Three women who claim they were victimized by Bill Cosby came forward at a Wednesday afternoon press conference called by attorney Gloria Allred.
Each woman sobbed as they detailed their allegations against the comedian, including one woman who says she was 17 at the time the alleged abuse occurred, Reuters reports.
Allred proposed that Cosby waive the statute of limitations that protects him from decades-old allegations, so that the women could have their day in court.
"It could be advantageous for Mr. Cosby to give up the statute of limitations because there is a huge cloud on his reputation and legacy," Allred said. "The public deserves to know if Mr. Cosby is a saint or a sexual predator."
Two of the women, Helen Hayes and another who identified herself only as Chelan, have never spoken publicly before. The third, Beth Ferrier, said she was one of the several "Jane Does" prepared to testify in another woman's 2005 civil lawsuit claiming sexual assault by Cosby in Pennsylvania. That lawsuit was settled before it went to trial.
Allred would not say how she'd vetted the other two women's claims when asked by a reporter.
The press conference comes a day after a sexual battery lawsuit was filed by Judy Huth, a Southern California woman who claims the comedian molested her in a bedroom of the Playboy Mansion around 1974 when she was 15 years old.
Huth's lawsuit states she became aware of the psychological damage the incident recently. Under California law, adult victims who suffered childhood sexual abuse can file lawsuits within three years of when they discover the abuse caused significant psychological trauma.
In recent weeks, more than a dozen women have accused Cosby of drugging and sexually abusing them. Cosby's attorney, Marty Singer, did not respond to requests for comment on Wednesday, though Cosby's attorneys previously have issued statements characterizing some of the claims as previously discredited and others as untrue.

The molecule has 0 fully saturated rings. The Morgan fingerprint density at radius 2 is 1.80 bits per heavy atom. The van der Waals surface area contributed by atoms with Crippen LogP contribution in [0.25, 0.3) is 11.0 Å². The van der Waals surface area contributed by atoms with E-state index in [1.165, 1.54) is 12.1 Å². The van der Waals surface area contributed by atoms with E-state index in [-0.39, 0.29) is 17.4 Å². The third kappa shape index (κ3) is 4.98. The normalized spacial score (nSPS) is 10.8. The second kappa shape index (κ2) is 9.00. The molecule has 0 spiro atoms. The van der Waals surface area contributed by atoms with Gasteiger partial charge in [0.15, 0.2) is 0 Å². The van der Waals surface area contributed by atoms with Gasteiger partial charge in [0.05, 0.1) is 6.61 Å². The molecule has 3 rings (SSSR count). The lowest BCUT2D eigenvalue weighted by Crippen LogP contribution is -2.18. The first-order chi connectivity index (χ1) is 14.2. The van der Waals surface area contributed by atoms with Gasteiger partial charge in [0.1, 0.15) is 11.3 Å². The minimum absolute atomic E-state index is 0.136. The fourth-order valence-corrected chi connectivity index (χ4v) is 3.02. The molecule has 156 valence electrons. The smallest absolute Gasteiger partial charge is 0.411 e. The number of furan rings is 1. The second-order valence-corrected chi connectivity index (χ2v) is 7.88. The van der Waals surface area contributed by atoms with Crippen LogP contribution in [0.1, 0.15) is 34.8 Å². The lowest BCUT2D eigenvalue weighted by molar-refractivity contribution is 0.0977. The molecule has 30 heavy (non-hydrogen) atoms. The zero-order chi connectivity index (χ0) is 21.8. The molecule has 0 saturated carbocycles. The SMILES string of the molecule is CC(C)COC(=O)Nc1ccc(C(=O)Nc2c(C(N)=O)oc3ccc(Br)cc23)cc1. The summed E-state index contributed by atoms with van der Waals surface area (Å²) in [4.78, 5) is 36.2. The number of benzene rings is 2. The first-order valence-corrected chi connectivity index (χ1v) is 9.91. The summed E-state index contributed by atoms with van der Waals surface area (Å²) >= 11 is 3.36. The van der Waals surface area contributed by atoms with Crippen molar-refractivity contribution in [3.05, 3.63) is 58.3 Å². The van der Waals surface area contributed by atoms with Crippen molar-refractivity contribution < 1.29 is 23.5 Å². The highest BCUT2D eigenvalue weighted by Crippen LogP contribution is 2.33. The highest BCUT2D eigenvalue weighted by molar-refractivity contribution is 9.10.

Tweets sent from Cosby's official Twitter account on Monday and Tuesday thanked a pair of celebrity supporters, Whoopi Goldberg and singer Jill Scott.
Cosby, 77, has steadfastly refused to answer questions about the sex abuse allegations. Singer has denied some of the accusations and said several of the women accusing Cosby have been discredited, but none of the claims have been tested in court.
Since the most recent allegations arose, NBC has scrapped a Cosby comedy that was under development, TV Land stopped airing reruns of "The Cosby Show," and Netflix postponed a Cosby standup special. Numerous dates on Cosby's tour have been canceled, including two Saturday performances in Tarrytown, New York that were cancelled Wednesday after the promoter had earlier offered ticketholders refunds and nearly half bowed out of attending.
One North Carolina school removed the entertainer from an advisory board; another stopped awarding an online scholarship in Cosby's name. Cosby also resigned from Temple University's board of trustees on Monday, saying he "wanted to do what would be in the best interests of the university and its students."